Assembling the Dinosaur: Fossil Hunters, Tycoons, and the Making of a Spectacle
(eBook)

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Published
Harvard University Press, 2019.
ISBN
9780674240346
Status
Available Online

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Format
eBook
Language
English

Citations

APA Citation, 7th Edition (style guide)

Lukas Rieppel., & Lukas Rieppel|AUTHOR. (2019). Assembling the Dinosaur: Fossil Hunters, Tycoons, and the Making of a Spectacle . Harvard University Press.

Chicago / Turabian - Author Date Citation, 17th Edition (style guide)

Lukas Rieppel and Lukas Rieppel|AUTHOR. 2019. Assembling the Dinosaur: Fossil Hunters, Tycoons, and the Making of a Spectacle. Harvard University Press.

Chicago / Turabian - Humanities (Notes and Bibliography) Citation, 17th Edition (style guide)

Lukas Rieppel and Lukas Rieppel|AUTHOR. Assembling the Dinosaur: Fossil Hunters, Tycoons, and the Making of a Spectacle Harvard University Press, 2019.

MLA Citation, 9th Edition (style guide)

Lukas Rieppel, and Lukas Rieppel|AUTHOR. Assembling the Dinosaur: Fossil Hunters, Tycoons, and the Making of a Spectacle Harvard University Press, 2019.

Note! Citations contain only title, author, edition, publisher, and year published. Citations should be used as a guideline and should be double checked for accuracy. Citation formats are based on standards as of August 2021.

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Grouped Work ID83ab5ce9-26ac-e5b5-5662-3c3e4c538544-eng
Full titleassembling the dinosaur fossil hunters tycoons and the making of a spectacle
Authorrieppel lukas
Grouping Categorybook
Last Update2024-05-14 23:01:11PM
Last Indexed2024-06-13 02:04:21AM

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Hoopla Extract Information

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    [synopsis] => A lively account of the dinosaur's role in Gilded Age America, examining the connection between business, paleontology, and museums.

Although dinosaur fossils were first found in England, a series of dramatic discoveries during the late 1800s turned North America into a world center for vertebrate paleontology. At the same time, the United States emerged as the world's largest industrial economy, and creatures like Tyrannosaurus, Brontosaurus, and Triceratops became emblems of American capitalism. Large, fierce, and spectacular, American dinosaurs dominated the popular imagination, making front-page headlines and appearing in feature films.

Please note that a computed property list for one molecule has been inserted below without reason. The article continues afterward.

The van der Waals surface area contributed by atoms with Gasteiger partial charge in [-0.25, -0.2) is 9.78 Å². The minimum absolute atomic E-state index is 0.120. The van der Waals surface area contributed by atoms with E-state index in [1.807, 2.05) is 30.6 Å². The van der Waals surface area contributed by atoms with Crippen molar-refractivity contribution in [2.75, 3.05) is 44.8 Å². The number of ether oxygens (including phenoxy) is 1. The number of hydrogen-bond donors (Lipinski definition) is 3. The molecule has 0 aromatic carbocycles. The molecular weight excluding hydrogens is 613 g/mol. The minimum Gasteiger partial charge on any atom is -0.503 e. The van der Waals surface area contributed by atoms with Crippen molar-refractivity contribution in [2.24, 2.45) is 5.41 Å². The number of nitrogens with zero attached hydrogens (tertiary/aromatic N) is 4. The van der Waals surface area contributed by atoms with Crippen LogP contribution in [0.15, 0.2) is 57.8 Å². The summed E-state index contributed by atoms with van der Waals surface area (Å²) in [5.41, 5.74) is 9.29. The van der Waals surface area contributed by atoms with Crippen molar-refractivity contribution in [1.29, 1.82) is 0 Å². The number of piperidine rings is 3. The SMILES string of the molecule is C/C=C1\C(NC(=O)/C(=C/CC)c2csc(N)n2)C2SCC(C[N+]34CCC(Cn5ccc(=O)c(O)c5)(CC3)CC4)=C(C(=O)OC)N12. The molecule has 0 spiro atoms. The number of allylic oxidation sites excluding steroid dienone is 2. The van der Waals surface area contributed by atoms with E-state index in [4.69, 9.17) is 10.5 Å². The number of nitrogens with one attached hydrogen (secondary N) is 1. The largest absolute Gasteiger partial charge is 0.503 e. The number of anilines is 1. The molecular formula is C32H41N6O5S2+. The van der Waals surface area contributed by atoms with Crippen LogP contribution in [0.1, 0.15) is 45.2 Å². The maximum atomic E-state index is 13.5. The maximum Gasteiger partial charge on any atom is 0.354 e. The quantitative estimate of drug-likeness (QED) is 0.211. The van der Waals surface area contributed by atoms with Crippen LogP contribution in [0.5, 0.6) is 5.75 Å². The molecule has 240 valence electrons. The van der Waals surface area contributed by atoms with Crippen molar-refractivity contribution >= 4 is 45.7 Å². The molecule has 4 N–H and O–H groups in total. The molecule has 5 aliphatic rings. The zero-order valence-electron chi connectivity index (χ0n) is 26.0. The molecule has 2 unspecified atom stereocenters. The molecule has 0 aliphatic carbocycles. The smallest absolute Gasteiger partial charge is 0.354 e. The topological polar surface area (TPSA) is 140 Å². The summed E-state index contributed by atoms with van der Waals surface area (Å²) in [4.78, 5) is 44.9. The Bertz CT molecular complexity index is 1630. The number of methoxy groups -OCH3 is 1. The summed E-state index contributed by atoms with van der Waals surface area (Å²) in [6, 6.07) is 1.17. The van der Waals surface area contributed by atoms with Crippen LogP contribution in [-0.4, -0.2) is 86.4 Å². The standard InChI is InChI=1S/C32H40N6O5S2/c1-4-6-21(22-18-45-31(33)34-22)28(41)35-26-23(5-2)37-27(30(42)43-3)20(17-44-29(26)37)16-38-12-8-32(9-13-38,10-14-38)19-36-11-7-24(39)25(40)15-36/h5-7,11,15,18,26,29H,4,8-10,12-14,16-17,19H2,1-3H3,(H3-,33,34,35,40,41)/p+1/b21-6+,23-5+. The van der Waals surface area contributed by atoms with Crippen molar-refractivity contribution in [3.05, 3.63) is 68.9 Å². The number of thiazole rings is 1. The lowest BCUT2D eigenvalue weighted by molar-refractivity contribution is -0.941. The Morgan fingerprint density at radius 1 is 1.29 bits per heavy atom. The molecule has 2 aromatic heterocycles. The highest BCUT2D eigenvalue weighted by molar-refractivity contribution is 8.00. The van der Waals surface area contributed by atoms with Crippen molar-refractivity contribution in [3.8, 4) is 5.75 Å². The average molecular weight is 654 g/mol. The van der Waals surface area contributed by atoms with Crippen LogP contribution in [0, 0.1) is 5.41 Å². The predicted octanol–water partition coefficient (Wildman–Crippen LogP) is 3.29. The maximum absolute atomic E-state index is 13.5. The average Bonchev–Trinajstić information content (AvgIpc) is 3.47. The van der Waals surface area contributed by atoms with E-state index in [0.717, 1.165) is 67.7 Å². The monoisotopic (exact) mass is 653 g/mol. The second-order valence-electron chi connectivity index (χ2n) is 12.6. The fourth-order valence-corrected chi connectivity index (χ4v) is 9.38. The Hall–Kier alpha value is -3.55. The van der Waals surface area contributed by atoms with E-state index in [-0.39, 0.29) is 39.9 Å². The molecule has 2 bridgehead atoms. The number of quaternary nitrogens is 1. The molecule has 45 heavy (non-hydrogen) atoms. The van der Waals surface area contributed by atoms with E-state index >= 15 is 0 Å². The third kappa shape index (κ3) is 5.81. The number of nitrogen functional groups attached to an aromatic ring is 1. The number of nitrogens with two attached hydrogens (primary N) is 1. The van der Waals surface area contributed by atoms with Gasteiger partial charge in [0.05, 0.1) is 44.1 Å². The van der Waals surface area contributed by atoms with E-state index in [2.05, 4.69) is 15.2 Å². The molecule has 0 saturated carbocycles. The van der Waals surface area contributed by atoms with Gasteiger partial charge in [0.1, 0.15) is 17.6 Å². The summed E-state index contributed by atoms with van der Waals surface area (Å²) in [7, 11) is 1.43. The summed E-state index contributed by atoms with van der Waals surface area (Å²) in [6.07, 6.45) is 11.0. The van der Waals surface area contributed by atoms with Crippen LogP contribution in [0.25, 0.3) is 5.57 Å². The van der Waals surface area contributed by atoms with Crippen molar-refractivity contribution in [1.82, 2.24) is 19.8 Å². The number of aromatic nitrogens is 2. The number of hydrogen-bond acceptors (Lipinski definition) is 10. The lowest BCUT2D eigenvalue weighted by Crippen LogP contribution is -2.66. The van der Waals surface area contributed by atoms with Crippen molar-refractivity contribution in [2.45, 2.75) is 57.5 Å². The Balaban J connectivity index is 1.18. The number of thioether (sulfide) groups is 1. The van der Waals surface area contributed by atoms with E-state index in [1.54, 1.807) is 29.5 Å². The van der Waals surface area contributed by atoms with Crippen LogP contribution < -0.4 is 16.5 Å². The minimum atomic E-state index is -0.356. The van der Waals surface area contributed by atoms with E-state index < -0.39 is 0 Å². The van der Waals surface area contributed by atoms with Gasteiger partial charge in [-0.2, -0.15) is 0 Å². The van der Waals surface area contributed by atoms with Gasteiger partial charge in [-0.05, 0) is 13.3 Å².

Assembling the Dinosaur follows dinosaur fossils from the field to the museum and into the commercial culture of North America's Gilded Age. Business tycoons like Andrew Carnegie and J. P. Morgan made common cause with vertebrate paleontologists to capitalize on the widespread appeal of dinosaurs, using them to project American exceptionalism back into prehistory. Learning from the show-stopping techniques of P. T. Barnum, museums exhibited dinosaurs to attract, entertain, and educate the public. By assembling the skeletons of dinosaurs into eye-catching displays, wealthy industrialists sought to cement their own reputations as generous benefactors of science, showing that modern capitalism could produce public goods in addition to profits. Behind the scenes, museums adopted corporate management practices to control the movement of dinosaur bones, restricting their circulation to influence their meaning and value in popular culture.

Tracing the entwined relationship of dinosaurs, capitalism, and culture during the Gilded Age, Lukas Rieppel reveals the outsized role these giant reptiles played during one of the most consequential periods in American history.
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